Bullets smattered the side of the truck. A surprise attack.
They were caught in the middle.
Jim jumped down from the truck bed, hit the ground hard, jamming his knee.
He bit back the pain as bullets punctured the air above him.
Shouts flew with the barrage. A scream next to him.
Was he hurt?
“Get under the truck!” Jim dove under the parked vehicle.
Ernie managed to scramble under. Uninjured, but his screams withered into uncontrollable whimpering, pleading. Panic.
Pops sounded next to Jim’s ear. The bullets could reach under the truck. Would the Germans drop bombs, too?
They weren’t safe.
Ernie went to pieces, still squirming and weeping. Didn’t cover his head or protect his body. Seemed crazy enough to make a run for it.
The shots grew louder, closer.
Jim crawled to Ernie and moved on top of him, covering the panicked soldier with his own body.
If one of them had to die today, it wouldn’t be Ernie.
This scene is from World War II. And, while I’ve dramatized some thoughts and details, it’s true. I know because my grandpa told me.
I’ve changed the names, since Grandpa valued his privacy, but he’s the soldier I’ve called Jim. The one who risked his life to save a vulnerable man. The one who stared violence and death in the face without flinching.
Wartime becomes the stage for many such displays of heroism, of fearlessness in the face of tremendous adversity. Memorial Day is set aside to honor such heroes, those who sacrificed their lives for our freedom and safety and the protection of others. For what is good and right.
My grandpa didn’t want to go to war. He was drafted at the age of eighteen. If he went to war he would leave behind not only his loving parents, but also his sweetheart, the woman he intended to marry.
My grandpa was a gentle man, an animal lover and sweet soul who was horrified at anything remotely violent. The idea of having to kill a human being was sickening to him.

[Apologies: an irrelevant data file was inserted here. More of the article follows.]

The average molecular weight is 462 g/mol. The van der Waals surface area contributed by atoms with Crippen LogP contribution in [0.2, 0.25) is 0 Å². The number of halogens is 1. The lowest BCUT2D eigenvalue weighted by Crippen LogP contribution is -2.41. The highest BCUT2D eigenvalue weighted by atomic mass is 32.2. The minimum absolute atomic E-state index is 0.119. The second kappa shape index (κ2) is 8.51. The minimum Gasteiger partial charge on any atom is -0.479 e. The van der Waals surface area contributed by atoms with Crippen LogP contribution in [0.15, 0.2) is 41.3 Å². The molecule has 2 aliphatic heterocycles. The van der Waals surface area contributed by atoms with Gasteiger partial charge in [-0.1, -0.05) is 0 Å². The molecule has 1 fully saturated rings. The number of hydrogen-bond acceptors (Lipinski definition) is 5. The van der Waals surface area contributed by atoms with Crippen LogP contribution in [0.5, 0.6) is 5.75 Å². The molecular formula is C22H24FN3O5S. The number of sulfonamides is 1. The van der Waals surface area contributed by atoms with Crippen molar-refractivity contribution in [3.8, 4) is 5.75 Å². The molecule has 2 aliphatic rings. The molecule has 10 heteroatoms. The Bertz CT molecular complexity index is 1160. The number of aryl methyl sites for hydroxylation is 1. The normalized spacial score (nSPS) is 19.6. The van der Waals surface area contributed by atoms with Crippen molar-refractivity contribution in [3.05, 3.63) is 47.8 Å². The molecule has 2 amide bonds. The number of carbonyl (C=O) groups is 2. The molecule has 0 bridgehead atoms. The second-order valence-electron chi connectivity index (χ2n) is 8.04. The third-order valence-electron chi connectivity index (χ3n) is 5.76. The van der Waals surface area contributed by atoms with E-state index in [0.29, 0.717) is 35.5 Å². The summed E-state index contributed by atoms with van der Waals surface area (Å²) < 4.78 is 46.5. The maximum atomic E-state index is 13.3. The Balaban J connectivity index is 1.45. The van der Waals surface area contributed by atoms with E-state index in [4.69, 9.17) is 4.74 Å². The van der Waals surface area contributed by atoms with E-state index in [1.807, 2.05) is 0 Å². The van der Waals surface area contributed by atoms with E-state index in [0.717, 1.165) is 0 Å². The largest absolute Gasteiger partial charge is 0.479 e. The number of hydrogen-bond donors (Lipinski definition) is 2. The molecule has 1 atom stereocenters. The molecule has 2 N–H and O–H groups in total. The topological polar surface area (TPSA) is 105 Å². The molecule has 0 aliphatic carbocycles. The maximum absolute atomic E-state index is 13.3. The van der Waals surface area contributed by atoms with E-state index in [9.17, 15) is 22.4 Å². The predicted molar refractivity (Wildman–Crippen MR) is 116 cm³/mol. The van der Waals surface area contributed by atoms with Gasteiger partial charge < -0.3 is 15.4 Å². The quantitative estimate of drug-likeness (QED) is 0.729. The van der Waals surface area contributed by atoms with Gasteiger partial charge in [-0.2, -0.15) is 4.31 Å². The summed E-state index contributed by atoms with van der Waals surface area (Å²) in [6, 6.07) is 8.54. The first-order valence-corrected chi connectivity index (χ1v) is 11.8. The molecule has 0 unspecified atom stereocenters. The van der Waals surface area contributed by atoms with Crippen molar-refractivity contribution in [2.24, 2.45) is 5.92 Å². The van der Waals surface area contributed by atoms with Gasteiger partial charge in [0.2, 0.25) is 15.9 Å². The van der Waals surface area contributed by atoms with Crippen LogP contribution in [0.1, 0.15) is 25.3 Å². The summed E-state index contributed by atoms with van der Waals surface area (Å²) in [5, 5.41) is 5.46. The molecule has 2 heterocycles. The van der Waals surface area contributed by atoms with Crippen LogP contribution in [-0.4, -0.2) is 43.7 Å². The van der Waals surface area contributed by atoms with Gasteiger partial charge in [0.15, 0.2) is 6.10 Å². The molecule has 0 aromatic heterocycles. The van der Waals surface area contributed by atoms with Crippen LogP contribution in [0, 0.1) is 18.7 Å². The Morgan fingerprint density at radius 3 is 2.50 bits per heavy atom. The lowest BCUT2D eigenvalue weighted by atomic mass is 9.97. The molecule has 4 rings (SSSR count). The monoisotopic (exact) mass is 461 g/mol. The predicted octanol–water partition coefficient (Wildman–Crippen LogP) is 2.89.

Yet he didn’t dodge the draft. He didn’t run from his own possible death or the call to fight. He obeyed the call and followed the orders of the Army. In training, his superiors noticed he had natural marksmanship abilities, so he was given special sharpshooter training.
Aside from the story shared here, I know little of my grandpa’s experiences in WWII. For most of my childhood, though forty plus years after his wartime experience, he didn’t want to speak of the war. About twenty more years later, he finally showed a willingness to share a few stories if directly asked.
One thing he still never wished to speak of was the violence. I learned that he had killed enemy soldiers and that he’d seen his comrades die. That was all he would say.
When my grandpa came home from the war, I’m sure he was changed. He was at least haunted by the memories of what he’d seen and done in battle. But he was still a gentle soul, a kind man of responsibility, honor, and loyalty.
I often wonder, how could my peaceful grandpa have had the courage to face such terror without breaking down? How could he, especially at such a young age, have overcome any fear he might have had in order to fight the war?
The answer is no doubt complex, but the simplest part of the answer is this: he knew he was doing the right thing. Like many in his generation, my grandpa was raised with a belief in God. I don’t know that he was a Christian when he was young, but he was brought up with the Bible-based understanding of morality, good and evil, duty, and integrity that once undergirded our nation.